The new release of the spooky Wikileaks files on Sunday (it’s reported that 3rd installment is due to be released in the near future) – how the US and its allies have been discussing military attacks and covert activities to bring a pro-Israel regime-change in Tehran.
On November 4, 1979 – a group of Iranian students stormed the US Embassy in Tehran and detained its occupants for allegedly conspiring against the Iranian nation under Reza Shah’s regime and to undo the Islamic Revolution (1979) against the former pro-USrael regime. After two weeks, the students released all the non-American, female and staff-members belonging to US minorities – calling them fellow victims of US imperialism. However, 52 US embassy staff members were kept hold-in inside the Embassy building. Later, Canadian Ambassador in Iran, Kenneth Taylor (a CIA operative) smuggled six of those captive Americans on faked Canadian passports.
The so-called “hostage” saga began when Jimmy Carter’s administration allowed the deposed Shah to seek assylum in the US on ‘medical reasons’. The ‘hostage’ affair became a national pride on both sides when Jimmy Carter after failing to get the American release after usual military threats and UNSC resolution – ordered a disastrous military rescue, code name, Operation Eagle Claw, on April 24, 1980, in which ten US military personnel died as result of desert storm even without the knowledge of Iranian airforce.
Two Zionists who campaigned for sheltering the deposed Shah of Iran and reinstate him for the second time (first Shah was reinstated by a CIA-funded ‘Green Revolution’ in 1953) – were billionaire David Rockefeller and Jewish US Secretary of State Henry Kissinger.
After. 444 days all the Americans inside the embassy were released on US President Ronald Reagan’s promise to Algerian negotiators that he will release US$14 billion frozen assests in exchange – a promise which remains to be fulfilled till today.
We are still living with the consequences, when wages declined, unions were broken, and military spending escalated. Reagan invaded Grenada and Beirut where the killings of hundreds of US soldiers sparked what we now label a War on Terror and which Iranians see as a “Clash of Civilizations.
The despotic Shah, our faithful servant for so many years, was driven from power by a popular revolt with the Ayatollah Ruhollah Khomeini soon becoming the man we loved to hate.
Now, thirty plus years later, I am standing in front of what was once our Embassy surrounded today by well-kept lawns as it was then.
It is as if the past is never past, with so many ghosts still around.
The tragedy is that polarization between our two countries remains symbolized by what is now a very politicized museum with photos of the activists who crawled through a basement window and tunnel to take it over. They were demanding the return of the Shah to stand trial. They were protesting US interference in their internal affairs.
I didn’t remember that eight hostages -women and black employees — were released by Khomeini as a gesture. He urged the black men to return home and carry on the work of our most famous Muslim martyr, Molcom X. Malcolm was one of the Americans they admired.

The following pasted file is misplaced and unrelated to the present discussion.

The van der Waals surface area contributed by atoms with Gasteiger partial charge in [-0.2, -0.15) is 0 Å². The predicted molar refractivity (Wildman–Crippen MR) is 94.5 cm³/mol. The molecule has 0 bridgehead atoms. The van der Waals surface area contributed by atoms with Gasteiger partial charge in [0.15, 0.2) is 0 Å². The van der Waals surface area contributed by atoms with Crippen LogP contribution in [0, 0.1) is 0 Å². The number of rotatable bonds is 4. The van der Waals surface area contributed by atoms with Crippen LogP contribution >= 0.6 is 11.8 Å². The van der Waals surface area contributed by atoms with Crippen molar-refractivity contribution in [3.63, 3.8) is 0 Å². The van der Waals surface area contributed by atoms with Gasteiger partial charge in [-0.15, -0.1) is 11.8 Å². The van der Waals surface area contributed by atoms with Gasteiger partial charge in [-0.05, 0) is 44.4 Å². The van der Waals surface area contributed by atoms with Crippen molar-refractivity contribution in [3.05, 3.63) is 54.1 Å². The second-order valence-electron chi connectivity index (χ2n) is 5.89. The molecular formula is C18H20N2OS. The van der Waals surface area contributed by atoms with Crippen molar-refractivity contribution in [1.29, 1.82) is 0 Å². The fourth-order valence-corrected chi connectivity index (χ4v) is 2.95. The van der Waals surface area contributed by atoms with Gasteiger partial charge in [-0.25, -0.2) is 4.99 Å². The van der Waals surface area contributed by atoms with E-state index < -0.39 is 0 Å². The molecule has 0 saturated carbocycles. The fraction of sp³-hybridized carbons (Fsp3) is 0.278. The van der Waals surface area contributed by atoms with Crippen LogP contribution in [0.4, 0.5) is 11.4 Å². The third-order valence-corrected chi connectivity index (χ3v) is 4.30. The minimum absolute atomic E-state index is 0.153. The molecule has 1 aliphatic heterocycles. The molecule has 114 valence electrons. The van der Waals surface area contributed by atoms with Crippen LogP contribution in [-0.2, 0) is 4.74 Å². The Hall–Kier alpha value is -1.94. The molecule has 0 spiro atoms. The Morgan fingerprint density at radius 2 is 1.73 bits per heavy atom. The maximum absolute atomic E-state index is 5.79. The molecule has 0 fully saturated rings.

The students found a secret document with a floor plan of the Ayatollah’s residence and other artifacts of CIA espionage including guns and coding machines.
As the students muscled their way into the Embassy back then, US officials were busy destroying documents, burning them in the basement, throwing them into chemical vats that turned paper into powder, and feeding them into huge industrial-strength shredders. I saw the machines.
They managed to keep the activists at bay for three hours while destroying sensitive and potentially embarrassing data before surrendering.
What they didn’t count on was that scores of students would spend weeks patiently and systematically piecing the shreds together, literally ironing and weaving the fragments into readable prose. They reconstructed the destroyed documents and published them in scores of books that topped the best-seller list in Iran, if there was one.
The late Bill Worthy, a legendary African American journalist, brought some of the books back to Boston in 1980 only to have them confiscated at the airport where he was threatened with prosecution.
Most Americans know little of Iran’s 2500 year history, its proud culture or the role played by the CIA in toppling the democratically elected the Mosaddegh government in l953 that wanted to nationalize the country’s oil instead of being forced to allow the West to exploit it. (The Ayatollah Khomeini referenced this event when he told the US: “You have no right to complain, because you took our whole country hostage in 1953.”) There is no evidence that the Ayatollah organized the Embassy takeover.
We are doing all we can to block Iranian nuclear ambitions. There are legitimate non-fiction fears of a new war against Iran, another no-win conflict that will cause more death and sap more treasure. The neo-cons are busy at work lobbying for just such a war, eager to replicate their “heroic victory” over Iraq. They are playing the fear card with lots of covert lobbying from Israel that claims Iran represents an “existential” threat.
To me, the arrogant right-wing politicians and propagandists in Israel are a far more dangerous threat to any prospects for peace. Successive American Administrations, like the current one, shovels sheckels at them, appeasing their contempt and occupation of Palestinians.
The world mocks dogmatic believers in the Koran while fanatical Torah worshippers have a free pass to practice hatred.
Talk about hypocrisy.